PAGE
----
I don't know what gun you have that is .223 but in my AR-15 I shoot 55gr. most of the time,the new ARs are made to shoot the bigger that 60gr rounds like SS109 and M855 so with a lighter round I have about 45,00 rouns on a barrel on my full auto gun.


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Actually, Clint at Fulton Armory has stated that he has some customers who are still shooting matches with the same barrel and bedding and holding 1.5MOA with iron sights after 10,000 rounds. I have heard numbers as high as 50,000 rounds before the throat and crown are worn badly in both rifles. You won't screw these rifles up by shooting them. You will screw them up by improper cleaning (wearing down the crown or throat by not using a rod guide). I don't think there is an answer to your question. Or it might be better answered on a highpower board instead of a 1911 forum.

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Pressure, friction - and heat. Because of that, cartridges operating at higher pressures, with large case capacities and small bores generally erode quicker than low pressure, large bore cartridges. Two respective examples being a .257 Weatherby versus the .30-30 Winchester

In the practical sense it is affected by shooting habits. Shooting long strings without allowing a barrel to cool will cause more wear than shooting a couple of shots at a time, and allowing the barrel to completely cool. The higher the pressure, the larger the case capacity, the smaller the bore (together) the more this is so.

With cartridges like the .257 Weatherby, I am led to believe that if you shoot long strings on a hot day you could ruin a barrel in less than about 100 rounds. Treat it right, and it could last 1,000 or even 1,500 - 2,000 rounds.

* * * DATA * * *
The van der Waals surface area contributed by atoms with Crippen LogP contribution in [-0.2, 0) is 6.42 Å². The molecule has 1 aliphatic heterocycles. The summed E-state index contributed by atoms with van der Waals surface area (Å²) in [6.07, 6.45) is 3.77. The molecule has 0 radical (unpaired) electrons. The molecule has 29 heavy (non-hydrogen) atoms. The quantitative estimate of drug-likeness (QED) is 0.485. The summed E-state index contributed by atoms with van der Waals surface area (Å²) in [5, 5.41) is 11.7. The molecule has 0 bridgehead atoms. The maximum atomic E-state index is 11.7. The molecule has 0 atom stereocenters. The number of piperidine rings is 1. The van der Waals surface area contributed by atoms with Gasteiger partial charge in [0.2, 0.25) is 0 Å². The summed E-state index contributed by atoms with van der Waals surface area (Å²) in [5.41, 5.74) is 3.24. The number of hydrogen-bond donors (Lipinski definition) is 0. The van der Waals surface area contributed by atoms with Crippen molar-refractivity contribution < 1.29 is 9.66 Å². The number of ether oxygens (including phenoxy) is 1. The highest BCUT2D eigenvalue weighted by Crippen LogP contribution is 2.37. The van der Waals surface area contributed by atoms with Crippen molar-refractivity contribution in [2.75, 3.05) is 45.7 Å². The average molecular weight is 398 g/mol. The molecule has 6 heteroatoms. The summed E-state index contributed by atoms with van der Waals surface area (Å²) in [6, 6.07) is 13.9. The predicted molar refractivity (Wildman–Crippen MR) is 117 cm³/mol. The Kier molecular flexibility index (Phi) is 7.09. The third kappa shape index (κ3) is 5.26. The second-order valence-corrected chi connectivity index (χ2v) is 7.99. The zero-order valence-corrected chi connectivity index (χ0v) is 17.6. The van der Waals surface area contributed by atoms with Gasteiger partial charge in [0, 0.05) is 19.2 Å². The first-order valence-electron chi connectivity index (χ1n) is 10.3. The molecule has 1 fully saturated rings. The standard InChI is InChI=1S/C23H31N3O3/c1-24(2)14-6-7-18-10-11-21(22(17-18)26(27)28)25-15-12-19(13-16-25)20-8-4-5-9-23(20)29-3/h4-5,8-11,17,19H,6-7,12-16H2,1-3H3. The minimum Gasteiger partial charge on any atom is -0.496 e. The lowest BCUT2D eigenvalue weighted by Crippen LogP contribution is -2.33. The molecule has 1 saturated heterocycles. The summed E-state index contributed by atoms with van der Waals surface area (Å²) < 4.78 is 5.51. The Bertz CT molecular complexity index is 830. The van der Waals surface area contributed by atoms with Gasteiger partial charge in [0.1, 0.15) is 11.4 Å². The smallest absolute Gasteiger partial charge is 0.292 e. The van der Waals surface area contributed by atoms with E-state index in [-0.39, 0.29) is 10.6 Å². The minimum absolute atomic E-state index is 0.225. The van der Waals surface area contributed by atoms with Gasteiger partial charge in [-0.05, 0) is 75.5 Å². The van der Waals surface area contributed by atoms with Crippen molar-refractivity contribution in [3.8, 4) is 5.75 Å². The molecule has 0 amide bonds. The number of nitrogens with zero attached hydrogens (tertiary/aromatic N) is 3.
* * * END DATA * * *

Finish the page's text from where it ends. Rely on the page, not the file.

Weapons such as the modern 5.56x45mm or 7.62x51 military rifles often have chrome lined barrels. They can be accurate of course, and might stand up to a fair beating before losing any good accuracy they might have. But with 20 and 30 round mags it is probably a bad idea to shoot off too many at a time, very often - unless you are not concerned about maintaining any "pinpoint" accuracy your rifle (if you are lucky) might possess - or you have plenty of money to get a barrel replaced every so often.

I would think that a 7.62 (.308) would generally outlast a 5.56 (.223). But not by much. Pressures are about the same; but the case capacity of a 5.56 in relation to the bore size (expansion ratio), coupled with generally higher bullet velocities (friction) would likely burn out a barrel quicker.

I have seen lots of articles about this - and the figures all varied. The writers generally pointed out that the figures depend on many variables. Shooting habits of the shooter in particular being one of the biggest factors. From memory, I have seen figures for both cartridges running from about 1,500 to 15,000 rounds, this generally relating to hunting rifles.

Apparently, stainless steel barrels last longer too.

I would imagine that a rifle that shoots MOA or sub-MOA might lose that accuracy in short order if long, fast shot strings are fired on a hot day. Maybe even in just a few hundred rounds.